The resulting Good Friday Agreement was one of the great creative achievements and collaborative accomplishments of British statecraft since the Second World War, which brought peace to Northern Ireland after the traumas, the terror and the tragedies of the troubles; and although it was not signed until John had retired, the Agreement was more his handiwork than anyone else’s. In doing so much to bring it about, he showed what public service was at its best, and what it could achieve. And how ironic it is that we salute the prime architect of that transformative agreement, which had seemed for a time so lasting, at the very time when it appears in serious, perhaps mortal, jeopardy.
John’s late-life activities were so many and so varied that they well bore out the familiar adage that retirement is truly a job for a younger person. In addition to his work for the Public Record Office, he was (among other things) a staff counsellor to MI5 and MI6, President of the Police Federation, and a member of the Butler Review into weapons of mass destruction. And in 2009, he was invited by Gordon Brown to chair the inquiry into the issues surrounding the decision by the British government to join with the Americans in invading Iraq in 2003.
For seven years, John led the investigation, undaunted by the scale of the task, unwearied by the time it took, undismayed by media criticism, and unintimidated by those in Whitehall and Washington DC who vainly sought to withhold essential documentation. And its conclusions were damning: Saddam Hussein was not an urgent threat to British national interests; the intelligence regarding the existence of weapons of mass destruction had been presented with too much certainty; all peaceful options had not been exhausted; the legal basis by which the invasion was justified was far from satisfactory; and the war itself was unnecessary.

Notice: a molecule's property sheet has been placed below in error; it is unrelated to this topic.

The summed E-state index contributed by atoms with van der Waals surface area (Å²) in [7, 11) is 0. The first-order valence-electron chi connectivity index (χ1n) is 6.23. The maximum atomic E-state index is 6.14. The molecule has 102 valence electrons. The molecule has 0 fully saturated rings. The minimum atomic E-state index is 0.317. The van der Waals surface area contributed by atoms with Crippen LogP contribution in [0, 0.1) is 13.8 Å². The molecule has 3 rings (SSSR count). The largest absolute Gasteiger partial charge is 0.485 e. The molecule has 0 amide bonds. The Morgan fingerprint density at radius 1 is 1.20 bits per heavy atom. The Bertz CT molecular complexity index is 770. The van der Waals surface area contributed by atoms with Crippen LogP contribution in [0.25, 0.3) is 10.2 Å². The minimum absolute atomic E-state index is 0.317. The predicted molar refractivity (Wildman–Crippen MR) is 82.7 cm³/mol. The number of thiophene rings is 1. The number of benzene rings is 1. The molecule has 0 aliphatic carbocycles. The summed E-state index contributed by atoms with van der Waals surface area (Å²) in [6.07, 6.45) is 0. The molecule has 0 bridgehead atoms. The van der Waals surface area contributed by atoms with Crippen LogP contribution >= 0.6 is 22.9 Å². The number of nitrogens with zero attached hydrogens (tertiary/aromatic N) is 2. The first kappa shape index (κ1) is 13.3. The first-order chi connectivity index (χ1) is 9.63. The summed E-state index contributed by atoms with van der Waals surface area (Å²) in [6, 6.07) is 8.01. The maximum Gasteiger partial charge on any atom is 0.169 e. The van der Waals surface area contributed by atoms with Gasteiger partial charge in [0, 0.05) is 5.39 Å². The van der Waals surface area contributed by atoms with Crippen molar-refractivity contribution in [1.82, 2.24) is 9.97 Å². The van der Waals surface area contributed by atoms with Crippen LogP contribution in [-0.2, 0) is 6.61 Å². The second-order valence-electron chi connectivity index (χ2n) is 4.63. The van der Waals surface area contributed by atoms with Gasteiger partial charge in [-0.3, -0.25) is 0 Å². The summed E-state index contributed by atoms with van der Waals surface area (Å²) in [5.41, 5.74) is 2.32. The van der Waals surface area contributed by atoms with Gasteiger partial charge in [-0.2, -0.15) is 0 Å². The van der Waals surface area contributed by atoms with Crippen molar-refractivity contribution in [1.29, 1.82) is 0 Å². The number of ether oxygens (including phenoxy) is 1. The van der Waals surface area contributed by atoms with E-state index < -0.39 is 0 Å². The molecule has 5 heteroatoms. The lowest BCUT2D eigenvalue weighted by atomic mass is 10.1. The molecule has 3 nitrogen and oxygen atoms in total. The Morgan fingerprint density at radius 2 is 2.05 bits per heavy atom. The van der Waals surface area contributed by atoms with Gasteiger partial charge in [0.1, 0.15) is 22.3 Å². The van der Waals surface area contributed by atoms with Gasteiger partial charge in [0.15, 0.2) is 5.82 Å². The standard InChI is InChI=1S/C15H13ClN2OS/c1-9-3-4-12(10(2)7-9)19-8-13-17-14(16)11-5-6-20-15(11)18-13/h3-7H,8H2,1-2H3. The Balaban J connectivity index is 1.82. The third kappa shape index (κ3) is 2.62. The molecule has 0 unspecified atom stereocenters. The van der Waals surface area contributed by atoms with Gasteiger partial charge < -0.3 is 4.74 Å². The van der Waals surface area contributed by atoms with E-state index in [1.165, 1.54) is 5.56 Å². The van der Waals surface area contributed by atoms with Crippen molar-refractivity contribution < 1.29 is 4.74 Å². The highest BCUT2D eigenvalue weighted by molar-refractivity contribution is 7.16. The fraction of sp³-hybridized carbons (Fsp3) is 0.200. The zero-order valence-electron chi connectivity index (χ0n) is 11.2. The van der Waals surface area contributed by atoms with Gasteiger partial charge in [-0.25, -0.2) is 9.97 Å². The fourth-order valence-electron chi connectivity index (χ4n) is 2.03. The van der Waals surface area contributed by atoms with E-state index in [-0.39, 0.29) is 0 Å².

Although John was characteristically generous in saying how much his inquiry owed to the labours of his colleagues, it was fitting that it became known as the Chilcot Report. Extending to six thousand pages in twelve volumes, it will always stand as one of the most important and authoritative state papers ever written. And in his unyielding determination to find out what really happened, and to get to the deep and dark bottom of things, John Chilcot would surely have won the admiration and acclaim of John Bunyan’s immortal creation, Mr Valiant-For-Truth.
There followed two other unique forms of recognition. At a fringe event at the Edinburgh Festival in July 2016, the entire text of the Chilcot Report was read and declaimed verbatim over several weeks; and John was later elected an Honorary Fellow of the British Academy, for his scholarship as well as for his statesmanship -- an exceptionally rare accolade for a senior civil servant. I don’t know which of these distinctions gave him the greater pleasure, but both were fitting and both were apt.
For half a century, John Chilcot was, to use a phrase that is regrettably unfashionable these days, but entirely appropriate in his case, a great servant of the British state and of the British public. Indeed, he saw no distinction between those actions and activities, or between those categories and constituencies. He was also a great servant of the Irish people and of the Iraqi people too, and of no other civil servant of his generation could that additionally be said.
There is one further, final encomium that still awaits. For as we are gathered here today, to celebrate his life, to give thanks for his work, and to honor and cherish his memory, it is surely right and proper that we call to mind those incomparable words with which John Bunyan pronounced his epitaph on Mr Valiant-For-Truth – words that apply, with full force and in equal measure, to Sir John Chilcot himself: “So he passed over and all the trumpets sounded for him on the other side.”